We all rely so much on non-verbal communication – experts estimate that a full 70% of the information we pick up from others during a face-to-face encounter comes from “non-verbal information” – body language, facial expressions, physical proximity, volume regulation, etc. Since that category of information is unavailable to us in our online encounters (emails, online education, webinars) are those interactions, by definition, less rich? Inferior?
No doubt, there is something lost when we can not read the facial expressions of our online associates, but I think there are ways to augment and buttress our online exchanges. It’s just a different skill set; a new way of thinking about information.
After many hours spent in virtual worlds and in online meetings, I can definitely say that I’ve developed an intuition around the way people “chat” and text message within those spaces. I’ll call it “chat gut”. The online spaces we use typically include a local chat function. It’s usually a small box in the corner of the screen where everyone with you live online can chat to the entire group or to an individual, privately. There is an etiquette to this chat (more on that in a minute) but, to the point of this post, there is a tremendous amount of information conveyed by, not only what you type in that space, but the way you type it. For instance, I can tell when someone is new to using chat (it’s like I can sense their hesitancy). More experienced chatters type fluently, quickly, and they use the short cuts and conventions of a chat environment. For instance, they will use the @ to direct a comment to a specific person, a * next to a word to indicate a correction of a previous typo, or the clever use of italic. There is also an easy humor evident with frequent chatters – a sort of self-effacing banter – that works like WD-40 to ease the tensions of the meeting.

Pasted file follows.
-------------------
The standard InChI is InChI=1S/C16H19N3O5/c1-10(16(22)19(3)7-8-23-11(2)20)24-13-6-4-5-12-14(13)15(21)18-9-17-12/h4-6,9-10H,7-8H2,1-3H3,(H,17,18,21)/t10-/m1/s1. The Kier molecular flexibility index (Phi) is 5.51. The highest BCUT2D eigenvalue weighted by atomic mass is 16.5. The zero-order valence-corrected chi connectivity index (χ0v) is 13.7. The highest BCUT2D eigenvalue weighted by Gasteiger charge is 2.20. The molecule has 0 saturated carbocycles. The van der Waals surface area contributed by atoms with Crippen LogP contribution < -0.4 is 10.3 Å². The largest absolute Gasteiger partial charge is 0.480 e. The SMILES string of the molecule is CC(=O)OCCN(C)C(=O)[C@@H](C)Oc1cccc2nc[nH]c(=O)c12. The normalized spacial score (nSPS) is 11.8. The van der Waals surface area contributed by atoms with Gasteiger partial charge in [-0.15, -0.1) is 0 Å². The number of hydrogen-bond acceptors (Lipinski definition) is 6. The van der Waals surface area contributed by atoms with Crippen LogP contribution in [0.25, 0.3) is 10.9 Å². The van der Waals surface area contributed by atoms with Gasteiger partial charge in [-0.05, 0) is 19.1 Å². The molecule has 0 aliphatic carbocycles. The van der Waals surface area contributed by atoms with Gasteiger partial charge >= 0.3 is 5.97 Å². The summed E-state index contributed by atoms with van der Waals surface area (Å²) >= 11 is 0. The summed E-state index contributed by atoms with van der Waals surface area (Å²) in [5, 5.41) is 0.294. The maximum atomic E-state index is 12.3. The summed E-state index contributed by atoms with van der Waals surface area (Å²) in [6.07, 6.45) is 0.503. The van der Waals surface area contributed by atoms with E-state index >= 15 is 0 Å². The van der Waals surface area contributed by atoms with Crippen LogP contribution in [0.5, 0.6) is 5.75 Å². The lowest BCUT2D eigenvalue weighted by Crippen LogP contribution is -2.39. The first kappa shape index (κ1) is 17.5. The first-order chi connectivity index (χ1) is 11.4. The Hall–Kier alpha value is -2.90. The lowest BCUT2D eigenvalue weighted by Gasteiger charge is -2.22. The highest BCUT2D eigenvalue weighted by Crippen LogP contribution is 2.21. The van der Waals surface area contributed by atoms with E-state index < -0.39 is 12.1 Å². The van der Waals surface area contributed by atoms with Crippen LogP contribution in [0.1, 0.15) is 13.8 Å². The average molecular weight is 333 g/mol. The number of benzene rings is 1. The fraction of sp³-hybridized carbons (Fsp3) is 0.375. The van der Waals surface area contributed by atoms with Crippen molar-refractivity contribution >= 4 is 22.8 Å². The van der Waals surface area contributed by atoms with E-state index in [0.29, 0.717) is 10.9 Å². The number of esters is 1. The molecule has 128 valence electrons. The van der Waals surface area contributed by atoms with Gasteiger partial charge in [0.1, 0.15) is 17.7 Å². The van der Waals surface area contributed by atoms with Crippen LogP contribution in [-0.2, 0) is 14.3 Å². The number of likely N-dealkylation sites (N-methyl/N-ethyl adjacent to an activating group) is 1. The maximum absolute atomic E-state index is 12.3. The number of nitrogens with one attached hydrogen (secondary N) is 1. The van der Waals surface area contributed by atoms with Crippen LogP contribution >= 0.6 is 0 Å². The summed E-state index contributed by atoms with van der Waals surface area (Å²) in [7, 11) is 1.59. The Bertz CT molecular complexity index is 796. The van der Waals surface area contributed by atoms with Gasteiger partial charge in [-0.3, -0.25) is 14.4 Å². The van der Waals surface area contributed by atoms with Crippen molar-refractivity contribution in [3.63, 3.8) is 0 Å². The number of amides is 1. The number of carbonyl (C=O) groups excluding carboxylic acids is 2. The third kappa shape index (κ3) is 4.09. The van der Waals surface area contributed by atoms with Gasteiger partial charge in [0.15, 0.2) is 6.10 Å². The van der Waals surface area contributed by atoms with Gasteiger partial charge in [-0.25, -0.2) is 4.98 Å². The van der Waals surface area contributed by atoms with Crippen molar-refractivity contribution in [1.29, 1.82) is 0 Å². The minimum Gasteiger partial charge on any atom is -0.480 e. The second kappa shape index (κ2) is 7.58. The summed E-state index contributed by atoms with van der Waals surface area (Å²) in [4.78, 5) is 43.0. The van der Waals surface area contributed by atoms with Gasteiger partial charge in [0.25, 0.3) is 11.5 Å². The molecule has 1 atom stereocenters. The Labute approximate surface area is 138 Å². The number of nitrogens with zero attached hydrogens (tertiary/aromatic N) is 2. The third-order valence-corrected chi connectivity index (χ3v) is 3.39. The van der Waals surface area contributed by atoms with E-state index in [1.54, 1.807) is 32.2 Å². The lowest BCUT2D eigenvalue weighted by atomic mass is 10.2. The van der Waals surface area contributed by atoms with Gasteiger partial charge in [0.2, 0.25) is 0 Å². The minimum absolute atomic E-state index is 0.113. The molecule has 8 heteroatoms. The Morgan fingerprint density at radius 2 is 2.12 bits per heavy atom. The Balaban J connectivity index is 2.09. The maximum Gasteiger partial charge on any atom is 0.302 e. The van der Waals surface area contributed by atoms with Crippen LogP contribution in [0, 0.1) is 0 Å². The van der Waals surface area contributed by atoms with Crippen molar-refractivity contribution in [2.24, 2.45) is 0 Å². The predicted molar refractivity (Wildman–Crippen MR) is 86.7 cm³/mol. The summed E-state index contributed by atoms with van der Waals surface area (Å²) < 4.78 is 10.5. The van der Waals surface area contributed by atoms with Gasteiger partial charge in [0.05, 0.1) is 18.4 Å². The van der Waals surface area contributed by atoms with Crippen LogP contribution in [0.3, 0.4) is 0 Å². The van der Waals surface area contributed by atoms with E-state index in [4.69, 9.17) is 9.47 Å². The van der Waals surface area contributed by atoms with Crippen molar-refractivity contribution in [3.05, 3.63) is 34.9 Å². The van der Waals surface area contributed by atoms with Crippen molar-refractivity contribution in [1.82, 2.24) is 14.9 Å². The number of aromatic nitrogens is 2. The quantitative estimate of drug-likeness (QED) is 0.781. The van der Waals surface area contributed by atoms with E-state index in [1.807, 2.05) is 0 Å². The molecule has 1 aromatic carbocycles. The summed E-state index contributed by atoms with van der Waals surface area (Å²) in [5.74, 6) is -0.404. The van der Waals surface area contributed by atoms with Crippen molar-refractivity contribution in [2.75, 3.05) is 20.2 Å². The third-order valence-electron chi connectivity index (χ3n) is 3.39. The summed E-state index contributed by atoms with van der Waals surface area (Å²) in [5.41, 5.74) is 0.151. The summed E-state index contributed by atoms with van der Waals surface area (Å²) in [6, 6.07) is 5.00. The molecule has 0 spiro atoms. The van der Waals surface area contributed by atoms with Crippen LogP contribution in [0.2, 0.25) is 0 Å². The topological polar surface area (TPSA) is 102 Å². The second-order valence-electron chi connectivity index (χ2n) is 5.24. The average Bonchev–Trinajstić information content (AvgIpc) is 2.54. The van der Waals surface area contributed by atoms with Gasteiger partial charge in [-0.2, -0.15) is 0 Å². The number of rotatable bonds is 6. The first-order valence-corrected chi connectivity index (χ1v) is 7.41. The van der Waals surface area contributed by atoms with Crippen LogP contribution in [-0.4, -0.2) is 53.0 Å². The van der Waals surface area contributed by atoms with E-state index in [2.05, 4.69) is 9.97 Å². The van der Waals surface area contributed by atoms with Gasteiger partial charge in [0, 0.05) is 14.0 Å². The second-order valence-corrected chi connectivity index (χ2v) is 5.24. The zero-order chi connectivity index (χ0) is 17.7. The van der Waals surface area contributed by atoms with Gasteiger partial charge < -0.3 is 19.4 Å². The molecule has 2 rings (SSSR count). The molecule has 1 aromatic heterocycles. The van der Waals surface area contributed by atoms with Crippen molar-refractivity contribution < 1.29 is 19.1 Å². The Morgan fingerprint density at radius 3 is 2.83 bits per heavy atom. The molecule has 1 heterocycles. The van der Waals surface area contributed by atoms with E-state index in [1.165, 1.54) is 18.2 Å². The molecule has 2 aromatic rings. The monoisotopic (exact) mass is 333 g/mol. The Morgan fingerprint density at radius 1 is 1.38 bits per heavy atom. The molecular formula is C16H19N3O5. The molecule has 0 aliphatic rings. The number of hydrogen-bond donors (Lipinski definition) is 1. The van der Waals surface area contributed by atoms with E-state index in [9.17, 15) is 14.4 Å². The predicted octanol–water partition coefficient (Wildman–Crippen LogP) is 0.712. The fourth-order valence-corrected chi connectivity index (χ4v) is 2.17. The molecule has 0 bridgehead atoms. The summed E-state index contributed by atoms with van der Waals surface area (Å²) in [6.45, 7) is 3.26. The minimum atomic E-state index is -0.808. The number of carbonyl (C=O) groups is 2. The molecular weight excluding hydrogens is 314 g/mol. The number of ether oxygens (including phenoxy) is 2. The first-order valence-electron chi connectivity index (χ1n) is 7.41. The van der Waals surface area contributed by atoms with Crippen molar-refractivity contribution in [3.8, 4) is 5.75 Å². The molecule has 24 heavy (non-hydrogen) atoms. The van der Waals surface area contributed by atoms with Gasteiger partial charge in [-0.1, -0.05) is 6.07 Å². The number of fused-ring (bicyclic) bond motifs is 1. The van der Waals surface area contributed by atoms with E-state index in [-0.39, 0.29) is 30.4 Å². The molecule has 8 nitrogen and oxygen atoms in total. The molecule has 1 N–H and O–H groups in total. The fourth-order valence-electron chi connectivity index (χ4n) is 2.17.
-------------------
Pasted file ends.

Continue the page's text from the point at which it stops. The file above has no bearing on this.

In online meetings I use the chat frequently – to tap into the heads of everyone in the “room” (what do they think? what do they know? and do they have something to add to the discussion?). I also use it to make sure they’re there, with me, and have not drifted off. So frequent questions. For instance, “How many diabetes 2 patients do you each have in your practice? Could you type the number – as a percent – in the local chat at the bottom of your screen?” Pause. Wait for the gears to turn and the typing to pour in. Then follow up…”and what would you say is the primary issue those patients are dealing with?” That kind of progression – moving from a closed-probe question (that is answered with a straight yes or no or a number) to an open probe question (the answer could be anything) seems to work well. If you start with loosier-goosier questions, people tend to freeze up.
I thought of this when I read a recent Sunday NYT’s magazine feature on Jerry Seinfeld. He talked about being able to “read” the crowd during his standup routines. The crowd which, of course, he doesn’t know and can’t really see. He reads their laughter, explaining that “there are different kids of laughs. I’m in the dark up there and I can just listen, I know exactly what’s going on. I know when their attention has moved off…” Just so.